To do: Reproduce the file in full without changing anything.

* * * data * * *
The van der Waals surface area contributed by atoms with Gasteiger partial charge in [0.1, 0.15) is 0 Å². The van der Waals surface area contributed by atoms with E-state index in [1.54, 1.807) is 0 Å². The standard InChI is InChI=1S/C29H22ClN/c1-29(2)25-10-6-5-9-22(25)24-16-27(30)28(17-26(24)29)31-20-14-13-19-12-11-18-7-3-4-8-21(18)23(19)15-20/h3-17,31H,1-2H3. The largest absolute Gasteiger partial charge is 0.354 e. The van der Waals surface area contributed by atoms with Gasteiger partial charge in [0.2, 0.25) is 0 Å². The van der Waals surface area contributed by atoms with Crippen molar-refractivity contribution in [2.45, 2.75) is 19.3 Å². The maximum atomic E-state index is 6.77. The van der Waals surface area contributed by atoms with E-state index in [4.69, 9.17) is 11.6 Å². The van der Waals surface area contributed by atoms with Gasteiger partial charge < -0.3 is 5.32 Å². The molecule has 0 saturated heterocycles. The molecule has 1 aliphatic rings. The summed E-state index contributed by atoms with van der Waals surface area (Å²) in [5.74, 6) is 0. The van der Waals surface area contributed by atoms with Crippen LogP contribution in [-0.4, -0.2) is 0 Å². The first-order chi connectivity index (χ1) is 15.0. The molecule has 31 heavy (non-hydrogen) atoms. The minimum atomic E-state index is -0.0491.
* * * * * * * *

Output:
The van der Waals surface area contributed by atoms with Gasteiger partial charge in [0.1, 0.15) is 0 Å². The van der Waals surface area contributed by atoms with E-state index in [1.54, 1.807) is 0 Å². The standard InChI is InChI=1S/C29H22ClN/c1-29(2)25-10-6-5-9-22(25)24-16-27(30)28(17-26(24)29)31-20-14-13-19-12-11-18-7-3-4-8-21(18)23(19)15-20/h3-17,31H,1-2H3. The largest absolute Gasteiger partial charge is 0.354 e. The van der Waals surface area contributed by atoms with Gasteiger partial charge in [0.2, 0.25) is 0 Å². The van der Waals surface area contributed by atoms with Crippen molar-refractivity contribution in [2.45, 2.75) is 19.3 Å². The maximum atomic E-state index is 6.77. The van der Waals surface area contributed by atoms with E-state index in [4.69, 9.17) is 11.6 Å². The van der Waals surface area contributed by atoms with Gasteiger partial charge < -0.3 is 5.32 Å². The molecule has 0 saturated heterocycles. The molecule has 1 aliphatic rings. The summed E-state index contributed by atoms with van der Waals surface area (Å²) in [5.74, 6) is 0. The van der Waals surface area contributed by atoms with Crippen LogP contribution in [-0.4, -0.2) is 0 Å². The first-order chi connectivity index (χ1) is 15.0. The molecule has 31 heavy (non-hydrogen) atoms. The minimum atomic E-state index is -0.0491.